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7th Circuit remands denial of request for crack cocaine sentence reduction

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A man sentenced to 30 years in federal prison for his role as a Gary gang member who sold large quantities of crack cocaine will have a new shot at a sentence modification, as will the judge who wrote that the defendant may have been linked to several gang-related murders.

William J. Davidson’s 2003 conviction of two counts of distributing at least 50 grams of crack cocaine was affirmed on appeal. Circuit Judge Richard Posner wrote Wednesday in United States of America v. William J. Davidson, 14-1158, that a District judge in Hammond subsequently erred in denying Davidson’s motion for sentence reduction under revised guidelines made retroactive in 2011.

“(W)hether the defendant in this case is liable for the sale of illegal drugs by other members of the conspiracy that he had joined, in an amount in excess of the limit (8.4 kilograms) for the sentence reduction that he seeks, depends not only on whether the sale quantity was foreseeable to him (which the judge found that it was), but also on whether he joined with those other conspirators in a joint undertaking of which the making of those sales was an objective, or had agreed to join in such an undertaking. And that is a question that neither the district judge nor the government addressed,” Posner wrote for the panel.

Posner also noted that in sentencing Davidson in 2003, District Judge James T. Moody remarked that “‘more likely than not, he (Davidson) was a shooter,’ that is, he had been involved, as either an accomplice or the actual triggerman, in murders carried out in furtherance of the conspiracy” during his three years of membership in the Concord Affiliated gang.

“… It is noteworthy that nowhere in his opinion denying the sentence reduction does the judge treat the murders as relevant conduct; rather he treats the gang’s entire sales during the period of the defendant’s membership as relevant conduct,” Posner wrote.

“The possible significance of the murders to the question of the defendant’s relevant conduct thus remains an unresolved issue. It is a factual issue for the district judge to resolve in the first instance, as are any other factual issues regarding the defendant’s relevant conduct.”

 

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  1. Someone off their meds? C'mon John, it is called the politics of Empire. Get with the program, will ya? How can we build one world under secularist ideals without breaking a few eggs? Of course, once it is fully built, is the American public who will feel the deadly grip of the velvet glove. One cannot lay down with dogs without getting fleas. The cup of wrath is nearly full, John Smith, nearly full. Oops, there I go, almost sounding as alarmist as Smith. Guess he and I both need to listen to this again: https://www.youtube.com/watch?v=CRnQ65J02XA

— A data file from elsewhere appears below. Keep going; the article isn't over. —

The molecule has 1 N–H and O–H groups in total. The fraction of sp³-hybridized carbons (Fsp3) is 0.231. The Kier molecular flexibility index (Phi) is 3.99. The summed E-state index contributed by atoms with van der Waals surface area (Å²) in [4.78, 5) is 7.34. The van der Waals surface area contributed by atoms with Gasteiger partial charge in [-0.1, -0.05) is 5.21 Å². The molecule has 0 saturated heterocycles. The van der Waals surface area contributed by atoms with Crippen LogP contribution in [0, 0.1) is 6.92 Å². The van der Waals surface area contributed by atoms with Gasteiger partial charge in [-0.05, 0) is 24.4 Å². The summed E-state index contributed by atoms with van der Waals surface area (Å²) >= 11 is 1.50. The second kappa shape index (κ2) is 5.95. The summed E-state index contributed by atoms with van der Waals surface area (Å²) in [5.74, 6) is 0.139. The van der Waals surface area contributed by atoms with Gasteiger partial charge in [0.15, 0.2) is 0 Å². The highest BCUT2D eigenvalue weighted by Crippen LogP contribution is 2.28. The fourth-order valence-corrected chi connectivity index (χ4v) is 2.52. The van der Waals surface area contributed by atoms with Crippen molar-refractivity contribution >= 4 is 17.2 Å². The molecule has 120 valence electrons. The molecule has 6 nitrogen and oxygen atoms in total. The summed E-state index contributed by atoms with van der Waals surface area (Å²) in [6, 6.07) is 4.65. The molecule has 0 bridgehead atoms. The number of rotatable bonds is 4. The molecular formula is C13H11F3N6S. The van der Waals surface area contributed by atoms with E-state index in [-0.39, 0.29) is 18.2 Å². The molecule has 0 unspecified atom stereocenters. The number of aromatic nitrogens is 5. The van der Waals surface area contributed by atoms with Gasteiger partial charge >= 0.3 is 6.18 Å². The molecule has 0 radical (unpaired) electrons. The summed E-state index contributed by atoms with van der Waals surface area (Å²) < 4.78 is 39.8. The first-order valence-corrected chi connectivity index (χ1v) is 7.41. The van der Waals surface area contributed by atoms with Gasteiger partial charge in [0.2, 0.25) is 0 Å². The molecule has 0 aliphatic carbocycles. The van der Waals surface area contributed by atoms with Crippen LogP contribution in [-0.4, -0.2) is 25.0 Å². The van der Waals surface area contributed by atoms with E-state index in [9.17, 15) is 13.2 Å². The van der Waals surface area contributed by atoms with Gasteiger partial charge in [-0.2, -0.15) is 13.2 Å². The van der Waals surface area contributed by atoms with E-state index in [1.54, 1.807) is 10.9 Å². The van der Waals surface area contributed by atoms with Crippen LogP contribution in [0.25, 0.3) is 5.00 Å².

2. Charles Rice was one of the greatest of the so-called great generation in America. I was privileged to count him among my mentors. He stood firm for Christ and Christ's Church in the Spirit of Thomas More, always quick to be a good servant of the King, but always God's first. I had Rice come speak to 700 in Fort Wayne as Obama took office. Rice was concerned that this rise of aggressive secularism and militant Islam were dual threats to Christendom,er, please forgive, I meant to say "Western Civilization". RIP Charlie. You are safe at home.

  3. It's a big fat black mark against the US that they radicalized a lot of these Afghan jihadis in the 80s to fight the soviets and then when they predictably got around to biting the hand that fed them, the US had to invade their homelands, install a bunch of corrupt drug kingpins and kleptocrats, take these guys and torture the hell out of them. Why for example did the US have to sodomize them? Dubya said "they hate us for our freedoms!" Here, try some of that freedom whether you like it or not!!! Now they got even more reasons to hate us-- lets just keep bombing the crap out of their populations, installing more puppet regimes, arming one faction against another, etc etc etc.... the US is becoming a monster. No wonder they hate us. Here's my modest recommendation. How about we follow "Just War" theory in the future. St Augustine had it right. How about we treat these obvious prisoners of war according to the Geneva convention instead of torturing them in sadistic and perverted ways.

  4. As usual, John is "spot-on." The subtle but poignant points he makes are numerous and warrant reflection by mediators and users. Oh but were it so simple.

  5. ACLU. Way to step up against the police state. I see a lot of things from the ACLU I don't like but this one is a gold star in its column.... instead of fighting it the authorities should apologize and back off.

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